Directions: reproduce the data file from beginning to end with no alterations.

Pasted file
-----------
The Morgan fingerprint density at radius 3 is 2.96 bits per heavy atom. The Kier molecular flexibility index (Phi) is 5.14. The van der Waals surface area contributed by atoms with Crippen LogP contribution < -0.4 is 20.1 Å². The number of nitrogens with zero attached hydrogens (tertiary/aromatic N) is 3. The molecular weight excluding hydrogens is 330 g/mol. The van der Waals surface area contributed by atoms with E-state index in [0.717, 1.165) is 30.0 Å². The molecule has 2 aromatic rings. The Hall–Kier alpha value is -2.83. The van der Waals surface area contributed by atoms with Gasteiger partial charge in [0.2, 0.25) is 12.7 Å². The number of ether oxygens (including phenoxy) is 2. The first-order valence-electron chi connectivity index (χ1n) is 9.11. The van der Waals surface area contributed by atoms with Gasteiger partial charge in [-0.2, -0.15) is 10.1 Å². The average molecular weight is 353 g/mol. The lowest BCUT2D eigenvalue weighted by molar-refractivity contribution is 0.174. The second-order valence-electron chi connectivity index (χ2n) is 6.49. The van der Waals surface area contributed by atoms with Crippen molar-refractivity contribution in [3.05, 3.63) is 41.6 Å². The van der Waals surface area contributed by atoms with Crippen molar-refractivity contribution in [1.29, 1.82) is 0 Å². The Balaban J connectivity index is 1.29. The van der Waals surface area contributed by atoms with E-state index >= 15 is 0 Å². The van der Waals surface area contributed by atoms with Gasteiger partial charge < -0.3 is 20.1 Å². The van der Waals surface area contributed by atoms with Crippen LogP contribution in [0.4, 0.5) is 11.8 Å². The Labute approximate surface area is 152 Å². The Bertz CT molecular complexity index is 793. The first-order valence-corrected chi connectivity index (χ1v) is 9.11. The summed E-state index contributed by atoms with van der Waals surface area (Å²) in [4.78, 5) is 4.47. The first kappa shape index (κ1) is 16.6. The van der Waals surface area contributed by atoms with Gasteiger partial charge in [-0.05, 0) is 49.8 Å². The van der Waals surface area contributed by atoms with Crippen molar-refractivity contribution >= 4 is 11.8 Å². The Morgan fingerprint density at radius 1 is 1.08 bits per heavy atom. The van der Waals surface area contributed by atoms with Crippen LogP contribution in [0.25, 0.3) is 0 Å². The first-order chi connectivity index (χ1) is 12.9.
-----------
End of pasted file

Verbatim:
The Morgan fingerprint density at radius 3 is 2.96 bits per heavy atom. The Kier molecular flexibility index (Phi) is 5.14. The van der Waals surface area contributed by atoms with Crippen LogP contribution < -0.4 is 20.1 Å². The number of nitrogens with zero attached hydrogens (tertiary/aromatic N) is 3. The molecular weight excluding hydrogens is 330 g/mol. The van der Waals surface area contributed by atoms with E-state index in [0.717, 1.165) is 30.0 Å². The molecule has 2 aromatic rings. The Hall–Kier alpha value is -2.83. The van der Waals surface area contributed by atoms with Gasteiger partial charge in [0.2, 0.25) is 12.7 Å². The number of ether oxygens (including phenoxy) is 2. The first-order valence-electron chi connectivity index (χ1n) is 9.11. The van der Waals surface area contributed by atoms with Gasteiger partial charge in [-0.2, -0.15) is 10.1 Å². The average molecular weight is 353 g/mol. The lowest BCUT2D eigenvalue weighted by molar-refractivity contribution is 0.174. The second-order valence-electron chi connectivity index (χ2n) is 6.49. The van der Waals surface area contributed by atoms with Crippen molar-refractivity contribution in [3.05, 3.63) is 41.6 Å². The van der Waals surface area contributed by atoms with Crippen molar-refractivity contribution in [1.29, 1.82) is 0 Å². The Balaban J connectivity index is 1.29. The van der Waals surface area contributed by atoms with E-state index >= 15 is 0 Å². The van der Waals surface area contributed by atoms with Gasteiger partial charge < -0.3 is 20.1 Å². The van der Waals surface area contributed by atoms with Crippen LogP contribution in [0.4, 0.5) is 11.8 Å². The Labute approximate surface area is 152 Å². The Bertz CT molecular complexity index is 793. The first-order valence-corrected chi connectivity index (χ1v) is 9.11. The summed E-state index contributed by atoms with van der Waals surface area (Å²) in [4.78, 5) is 4.47. The first kappa shape index (κ1) is 16.6. The van der Waals surface area contributed by atoms with Gasteiger partial charge in [-0.05, 0) is 49.8 Å². The van der Waals surface area contributed by atoms with Crippen molar-refractivity contribution >= 4 is 11.8 Å². The Morgan fingerprint density at radius 1 is 1.08 bits per heavy atom. The van der Waals surface area contributed by atoms with Crippen LogP contribution in [0.25, 0.3) is 0 Å². The first-order chi connectivity index (χ1) is 12.9.